Americans See the NFL as One of the Most Divisive Corporate Brands
Many Trump supporters have changed their minds since his remarks about the league.
Before President Donald Trump made any comments on NFL owners firing players who kneel during the national anthem, the United States seemed to pretty much agree on their views of the league. The New York Times writes that 60 percent said they viewed the NFL favorably, while about 20 percent said they viewed in unfavorably, according to surveys conducted by Morning Consult, a polling, media and technology company.
But now, many Trump supporters have changed their attitudes since Trump’s comments about the organization. Trump voters are much more likely to say they view the NFL negatively, reports The Times, while the views of Hillary Clinton voters have not changed.
The Times does write that some of these results might be because Americans are more likely to share or engage with articles that reinforce views they already have.
People on both sides of the party lines reported seeing more negative news about the NFL around the time of Trump’s comments and the protests that followed, The Times reports. But Trump supporters were more likely to report seeing negative news, while those respondents who voted for Clinton were more mixed in the coverage the reported seeing, according to The Times.
One reason behind the differing responses may be that people will not click on articles they disagree with. Another possibility is that Republicans and Democrats are reading the same articles, tweets, and Facebook posts, but taking different attitudes away.
This shift is not limited to just the NFL. After Stephen Curry indicated he wouldn’t attend a White House visit, LeBron James tweeted his support for Curry.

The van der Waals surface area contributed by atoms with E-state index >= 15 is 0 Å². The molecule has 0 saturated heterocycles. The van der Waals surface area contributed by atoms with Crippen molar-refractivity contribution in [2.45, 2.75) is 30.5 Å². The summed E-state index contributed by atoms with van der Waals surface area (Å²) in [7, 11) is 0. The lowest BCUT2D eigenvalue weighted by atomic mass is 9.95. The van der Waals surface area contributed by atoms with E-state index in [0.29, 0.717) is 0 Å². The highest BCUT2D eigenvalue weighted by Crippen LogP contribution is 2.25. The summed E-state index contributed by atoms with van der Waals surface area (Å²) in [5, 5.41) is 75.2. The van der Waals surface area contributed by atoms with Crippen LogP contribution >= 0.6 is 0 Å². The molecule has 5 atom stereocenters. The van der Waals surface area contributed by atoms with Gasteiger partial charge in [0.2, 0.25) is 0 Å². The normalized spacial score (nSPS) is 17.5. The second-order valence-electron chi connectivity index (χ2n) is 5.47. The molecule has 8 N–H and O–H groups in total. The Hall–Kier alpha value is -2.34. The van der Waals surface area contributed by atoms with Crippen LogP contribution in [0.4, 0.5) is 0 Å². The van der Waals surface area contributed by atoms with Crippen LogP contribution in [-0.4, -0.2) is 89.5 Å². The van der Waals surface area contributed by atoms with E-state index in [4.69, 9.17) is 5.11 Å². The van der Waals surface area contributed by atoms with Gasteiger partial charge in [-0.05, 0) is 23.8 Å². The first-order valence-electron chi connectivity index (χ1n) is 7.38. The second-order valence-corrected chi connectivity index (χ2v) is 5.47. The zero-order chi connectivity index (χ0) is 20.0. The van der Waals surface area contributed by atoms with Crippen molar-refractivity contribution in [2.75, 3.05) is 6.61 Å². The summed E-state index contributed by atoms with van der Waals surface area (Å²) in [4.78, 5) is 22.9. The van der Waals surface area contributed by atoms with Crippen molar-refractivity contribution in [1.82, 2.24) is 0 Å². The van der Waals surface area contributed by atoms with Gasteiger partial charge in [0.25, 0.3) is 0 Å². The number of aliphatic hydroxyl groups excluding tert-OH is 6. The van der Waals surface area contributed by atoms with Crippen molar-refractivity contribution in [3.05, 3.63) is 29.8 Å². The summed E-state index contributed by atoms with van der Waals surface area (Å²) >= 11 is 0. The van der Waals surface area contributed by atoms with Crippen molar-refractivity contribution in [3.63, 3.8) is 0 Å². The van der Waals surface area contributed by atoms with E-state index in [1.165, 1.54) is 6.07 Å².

U bum @StephenCurry30 already said he ain’t going! So therefore ain’t no invite. Going to White House was a great honor until you showed up!
— LeBron James (@KingJames) September 23, 2017
After this, the number of Trump voters who said they held “very unfavorable views of James more than doubled,” reports The Times, going from 11 percent to 23 percent. But the opposite happened for Clinton voters, they said they liked James more after the tweet.
The Times writes that there are other reasons behind the NFL’s ratings being lower than years past. But will it last? Minds seem to change pretty quickly, The Times reports. After a video was released of a passenger being dragged off an overbooked United flight, many viewed the airline negatively and even said they would pay extra to fly a different airline. Six months later, people are back to viewing the airline as favorably as they did before the video.
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